No one really wants to be on campus at 7:30 in the morning on a Friday in January, so there weren't more than a handful of others milling about on campus while this was happening. Virtually everyone that I could see was doing the same thing I was doing (i.e. standing w/ hand over heart and watching the ritual play out). However, I noticed that one student for one reason or another continued walking to whatever destination he had that morning. It was interesting to watch how others reacted to this and, subsequently, how he responded to their glances and (in some cases) frowns. This left me wondering whether or not it mattered that he didn't adhere to the social norm and participate in this simple ritual.
Since coming to work in higher education I have come to appreciate the value that a strong community can add to a collection of learners. So, my initial reaction is that participation in communal processes or events is important. However, the question that I was left with was whether ritual really builds community and what impact participation in campus rituals has on learning. As I thought about this concept over the weekend I had a memory of my high school experience and a particular campus ritual that as far as I can tell never positively impacted the sense of community at the school (and that may have even been detrimental to it).
I attended one of Utah's athletic powerhouse high-schools where football was king. Other than a stellar year at outside linebacker on my 3rd grade flag football team, I never played much football but I was never bothered by the focus that seemed to be placed on the success of Skyline High School's football program. One thing that I did, however, find a little odd during my time there was how upset senior football players would become when another student (usually an unsuspecting sophomore) walked on "the seal." The "seal" was our school seal and had been painted or laid in tile (I can't really remember which) on the floor of one of the hallways in the building that housed the main gym and auditorium. At some point I would imagine that the seal may have represented a core set of values espoused by the high school and avoiding stepping on the seal was a physical act that communicated respect for those ideals. But, by the time I entered Skyline any substantive meaning the seal held had been forgotten and the ritual had been reinterpreted to represent respect for football, problematic because the latter is not a value shared by the community at large (particularly given Skyline's poor track record on the football field in recent years).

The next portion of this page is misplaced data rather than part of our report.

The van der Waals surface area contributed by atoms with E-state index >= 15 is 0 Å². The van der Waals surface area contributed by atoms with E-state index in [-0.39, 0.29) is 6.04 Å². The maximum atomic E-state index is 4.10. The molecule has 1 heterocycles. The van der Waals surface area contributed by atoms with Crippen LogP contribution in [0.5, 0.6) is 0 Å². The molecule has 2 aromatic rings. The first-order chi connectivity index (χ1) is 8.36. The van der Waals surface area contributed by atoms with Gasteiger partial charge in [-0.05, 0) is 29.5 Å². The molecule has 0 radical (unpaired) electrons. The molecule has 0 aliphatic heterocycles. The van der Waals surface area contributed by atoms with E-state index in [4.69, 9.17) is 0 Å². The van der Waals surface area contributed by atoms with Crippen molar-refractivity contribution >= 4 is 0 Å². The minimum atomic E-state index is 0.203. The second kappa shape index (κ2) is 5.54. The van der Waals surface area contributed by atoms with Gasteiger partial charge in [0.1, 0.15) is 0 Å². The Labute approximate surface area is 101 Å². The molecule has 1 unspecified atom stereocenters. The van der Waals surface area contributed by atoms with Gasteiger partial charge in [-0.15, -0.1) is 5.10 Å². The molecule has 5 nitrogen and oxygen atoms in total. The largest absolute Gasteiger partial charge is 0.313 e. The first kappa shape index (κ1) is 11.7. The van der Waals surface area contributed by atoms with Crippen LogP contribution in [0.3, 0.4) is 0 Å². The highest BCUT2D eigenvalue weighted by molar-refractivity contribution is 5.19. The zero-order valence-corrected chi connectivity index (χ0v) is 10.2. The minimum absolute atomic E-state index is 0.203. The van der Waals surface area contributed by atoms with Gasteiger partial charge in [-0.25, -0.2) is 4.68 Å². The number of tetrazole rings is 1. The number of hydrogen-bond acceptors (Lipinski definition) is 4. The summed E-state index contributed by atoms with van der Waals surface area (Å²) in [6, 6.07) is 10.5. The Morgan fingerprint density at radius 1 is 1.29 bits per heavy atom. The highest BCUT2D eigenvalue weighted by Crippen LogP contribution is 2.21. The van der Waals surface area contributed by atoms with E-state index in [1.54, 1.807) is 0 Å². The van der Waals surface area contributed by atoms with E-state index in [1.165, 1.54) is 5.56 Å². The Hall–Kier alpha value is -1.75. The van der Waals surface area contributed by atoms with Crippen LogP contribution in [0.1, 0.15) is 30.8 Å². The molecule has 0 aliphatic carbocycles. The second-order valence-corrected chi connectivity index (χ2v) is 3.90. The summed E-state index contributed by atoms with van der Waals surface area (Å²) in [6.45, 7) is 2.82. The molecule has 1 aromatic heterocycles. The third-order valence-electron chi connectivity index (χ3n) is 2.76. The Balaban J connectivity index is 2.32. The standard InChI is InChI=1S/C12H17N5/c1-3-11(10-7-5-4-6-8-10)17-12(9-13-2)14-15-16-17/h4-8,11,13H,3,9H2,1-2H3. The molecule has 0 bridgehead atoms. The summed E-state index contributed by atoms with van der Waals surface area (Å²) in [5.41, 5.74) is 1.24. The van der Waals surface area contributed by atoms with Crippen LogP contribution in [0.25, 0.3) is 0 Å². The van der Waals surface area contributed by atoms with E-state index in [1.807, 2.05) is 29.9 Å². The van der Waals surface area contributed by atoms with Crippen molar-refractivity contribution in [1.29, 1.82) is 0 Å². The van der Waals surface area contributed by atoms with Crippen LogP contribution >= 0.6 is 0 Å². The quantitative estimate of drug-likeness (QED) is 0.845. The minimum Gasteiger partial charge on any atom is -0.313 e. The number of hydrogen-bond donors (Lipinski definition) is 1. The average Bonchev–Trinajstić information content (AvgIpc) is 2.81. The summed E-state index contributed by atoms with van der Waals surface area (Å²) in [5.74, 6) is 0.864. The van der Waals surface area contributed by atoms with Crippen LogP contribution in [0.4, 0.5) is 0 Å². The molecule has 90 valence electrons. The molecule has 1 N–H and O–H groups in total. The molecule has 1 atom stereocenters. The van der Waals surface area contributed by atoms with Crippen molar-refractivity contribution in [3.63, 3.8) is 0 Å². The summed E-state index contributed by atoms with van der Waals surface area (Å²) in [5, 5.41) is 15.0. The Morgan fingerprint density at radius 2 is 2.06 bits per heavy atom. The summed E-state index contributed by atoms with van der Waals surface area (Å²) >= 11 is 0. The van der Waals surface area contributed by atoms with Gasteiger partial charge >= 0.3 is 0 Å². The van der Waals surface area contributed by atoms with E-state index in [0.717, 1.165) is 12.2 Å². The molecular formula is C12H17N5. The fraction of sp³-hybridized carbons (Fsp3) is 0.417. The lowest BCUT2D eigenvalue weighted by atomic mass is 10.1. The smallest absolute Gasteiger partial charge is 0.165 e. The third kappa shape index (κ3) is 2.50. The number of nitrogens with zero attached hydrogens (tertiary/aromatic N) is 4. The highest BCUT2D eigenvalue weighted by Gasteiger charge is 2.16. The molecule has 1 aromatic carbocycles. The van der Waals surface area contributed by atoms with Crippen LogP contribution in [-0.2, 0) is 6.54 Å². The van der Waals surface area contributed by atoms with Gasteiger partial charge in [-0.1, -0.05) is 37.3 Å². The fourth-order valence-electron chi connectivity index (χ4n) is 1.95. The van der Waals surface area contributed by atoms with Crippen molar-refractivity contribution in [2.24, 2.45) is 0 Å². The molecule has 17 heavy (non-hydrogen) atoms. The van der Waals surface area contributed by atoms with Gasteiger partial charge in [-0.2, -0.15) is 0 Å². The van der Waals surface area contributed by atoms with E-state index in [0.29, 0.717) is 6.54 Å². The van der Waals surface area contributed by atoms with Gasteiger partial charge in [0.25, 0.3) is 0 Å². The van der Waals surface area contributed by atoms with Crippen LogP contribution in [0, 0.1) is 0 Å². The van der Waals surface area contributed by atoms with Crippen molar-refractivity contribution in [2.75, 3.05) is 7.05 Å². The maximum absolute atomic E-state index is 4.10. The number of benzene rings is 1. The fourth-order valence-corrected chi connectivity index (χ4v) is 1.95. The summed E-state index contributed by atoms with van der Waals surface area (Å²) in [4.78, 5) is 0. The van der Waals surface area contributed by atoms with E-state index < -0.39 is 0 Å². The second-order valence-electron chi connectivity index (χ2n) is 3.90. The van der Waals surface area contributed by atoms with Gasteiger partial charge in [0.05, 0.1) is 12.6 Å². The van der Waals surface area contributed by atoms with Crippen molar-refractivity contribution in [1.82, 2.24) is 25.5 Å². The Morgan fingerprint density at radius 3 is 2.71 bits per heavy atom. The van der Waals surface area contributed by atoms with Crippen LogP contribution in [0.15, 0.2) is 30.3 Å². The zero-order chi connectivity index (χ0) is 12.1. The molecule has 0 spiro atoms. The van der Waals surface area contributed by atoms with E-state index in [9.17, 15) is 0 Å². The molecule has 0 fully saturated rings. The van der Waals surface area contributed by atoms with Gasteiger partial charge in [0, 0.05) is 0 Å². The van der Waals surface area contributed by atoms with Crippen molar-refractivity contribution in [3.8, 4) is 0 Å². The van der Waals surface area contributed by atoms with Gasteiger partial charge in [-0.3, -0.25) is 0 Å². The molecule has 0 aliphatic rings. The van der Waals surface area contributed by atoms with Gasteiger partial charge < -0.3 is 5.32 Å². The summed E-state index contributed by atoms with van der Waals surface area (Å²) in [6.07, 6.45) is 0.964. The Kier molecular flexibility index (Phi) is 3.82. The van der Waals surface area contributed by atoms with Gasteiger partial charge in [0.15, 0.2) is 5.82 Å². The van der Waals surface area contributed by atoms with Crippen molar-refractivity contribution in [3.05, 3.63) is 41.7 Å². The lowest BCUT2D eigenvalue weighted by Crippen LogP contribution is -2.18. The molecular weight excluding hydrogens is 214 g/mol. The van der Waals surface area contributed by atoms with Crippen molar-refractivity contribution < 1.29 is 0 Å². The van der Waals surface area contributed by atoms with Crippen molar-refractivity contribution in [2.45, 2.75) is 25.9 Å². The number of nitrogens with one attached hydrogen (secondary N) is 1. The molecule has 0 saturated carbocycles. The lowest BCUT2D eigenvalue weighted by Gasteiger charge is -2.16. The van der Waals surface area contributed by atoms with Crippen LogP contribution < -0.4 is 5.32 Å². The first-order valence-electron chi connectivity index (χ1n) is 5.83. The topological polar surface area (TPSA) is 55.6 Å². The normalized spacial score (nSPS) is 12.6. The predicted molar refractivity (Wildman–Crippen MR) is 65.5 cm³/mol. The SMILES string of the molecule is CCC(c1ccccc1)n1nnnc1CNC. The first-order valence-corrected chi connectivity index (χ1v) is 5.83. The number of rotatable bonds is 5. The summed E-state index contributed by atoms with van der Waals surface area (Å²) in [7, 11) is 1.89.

So, where does ritual fit in education? For it to work it seems like a couple of key things need to happen:
1. Members of the community need to have some understanding of what the ritual represents or what sorts of meaning are attached to it.
2. The ideals embodied in the ritual should be held by the vast majority of community members.
3. Campus leaders should make periodic references to the ritual and remind community members of its meaning.
4. Efforts should be made to help new members of the community learn about the ritual, its meaning, and how to participate.
This is rough thinking on my part and I'm still not sure if I agree with the thoughts I've articulated here. I'm interested in hearing about what others think. What role does ritual play in education? What does an effective ritual look like? And, what does it mean when a member of the community chooses not to participate (like the student who didn't stop for the flag in my first story above)?